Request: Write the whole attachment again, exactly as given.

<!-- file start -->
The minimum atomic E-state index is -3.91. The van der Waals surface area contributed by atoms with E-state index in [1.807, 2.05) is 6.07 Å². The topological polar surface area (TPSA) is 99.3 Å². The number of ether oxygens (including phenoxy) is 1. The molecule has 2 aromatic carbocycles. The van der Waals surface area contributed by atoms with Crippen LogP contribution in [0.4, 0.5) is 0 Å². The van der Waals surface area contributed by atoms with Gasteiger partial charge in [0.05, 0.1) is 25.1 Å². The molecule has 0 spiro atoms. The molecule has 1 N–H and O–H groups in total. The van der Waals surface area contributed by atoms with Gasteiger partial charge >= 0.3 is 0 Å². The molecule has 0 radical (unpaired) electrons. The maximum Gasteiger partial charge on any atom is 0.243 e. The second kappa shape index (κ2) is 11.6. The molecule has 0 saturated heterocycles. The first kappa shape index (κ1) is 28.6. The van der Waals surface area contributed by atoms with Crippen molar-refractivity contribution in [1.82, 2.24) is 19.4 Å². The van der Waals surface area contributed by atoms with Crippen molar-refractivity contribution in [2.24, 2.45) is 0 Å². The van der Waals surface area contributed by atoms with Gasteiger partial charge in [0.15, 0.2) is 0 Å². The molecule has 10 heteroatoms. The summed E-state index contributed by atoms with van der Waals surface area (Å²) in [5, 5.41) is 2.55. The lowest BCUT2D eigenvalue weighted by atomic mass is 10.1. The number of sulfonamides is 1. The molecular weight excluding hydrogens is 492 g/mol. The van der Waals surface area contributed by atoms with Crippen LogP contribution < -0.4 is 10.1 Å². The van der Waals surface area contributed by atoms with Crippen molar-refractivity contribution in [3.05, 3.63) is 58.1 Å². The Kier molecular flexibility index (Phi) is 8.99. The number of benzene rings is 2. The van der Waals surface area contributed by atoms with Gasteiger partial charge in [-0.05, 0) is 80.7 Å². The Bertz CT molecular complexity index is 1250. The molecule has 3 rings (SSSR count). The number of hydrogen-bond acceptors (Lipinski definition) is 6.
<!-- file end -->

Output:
The minimum atomic E-state index is -3.91. The van der Waals surface area contributed by atoms with E-state index in [1.807, 2.05) is 6.07 Å². The topological polar surface area (TPSA) is 99.3 Å². The number of ether oxygens (including phenoxy) is 1. The molecule has 2 aromatic carbocycles. The van der Waals surface area contributed by atoms with Crippen LogP contribution in [0.4, 0.5) is 0 Å². The van der Waals surface area contributed by atoms with Gasteiger partial charge in [0.05, 0.1) is 25.1 Å². The molecule has 0 spiro atoms. The molecule has 1 N–H and O–H groups in total. The van der Waals surface area contributed by atoms with Gasteiger partial charge >= 0.3 is 0 Å². The molecule has 0 radical (unpaired) electrons. The maximum Gasteiger partial charge on any atom is 0.243 e. The second kappa shape index (κ2) is 11.6. The molecule has 0 saturated heterocycles. The first kappa shape index (κ1) is 28.6. The van der Waals surface area contributed by atoms with Crippen molar-refractivity contribution in [1.82, 2.24) is 19.4 Å². The van der Waals surface area contributed by atoms with Crippen molar-refractivity contribution in [2.24, 2.45) is 0 Å². The van der Waals surface area contributed by atoms with Gasteiger partial charge in [0.15, 0.2) is 0 Å². The molecule has 10 heteroatoms. The summed E-state index contributed by atoms with van der Waals surface area (Å²) in [5, 5.41) is 2.55. The lowest BCUT2D eigenvalue weighted by atomic mass is 10.1. The number of sulfonamides is 1. The molecular weight excluding hydrogens is 492 g/mol. The van der Waals surface area contributed by atoms with Crippen LogP contribution < -0.4 is 10.1 Å². The van der Waals surface area contributed by atoms with Crippen molar-refractivity contribution in [3.05, 3.63) is 58.1 Å². The Kier molecular flexibility index (Phi) is 8.99. The number of benzene rings is 2. The van der Waals surface area contributed by atoms with Gasteiger partial charge in [-0.05, 0) is 80.7 Å². The Bertz CT molecular complexity index is 1250. The molecule has 3 rings (SSSR count). The number of hydrogen-bond acceptors (Lipinski definition) is 6.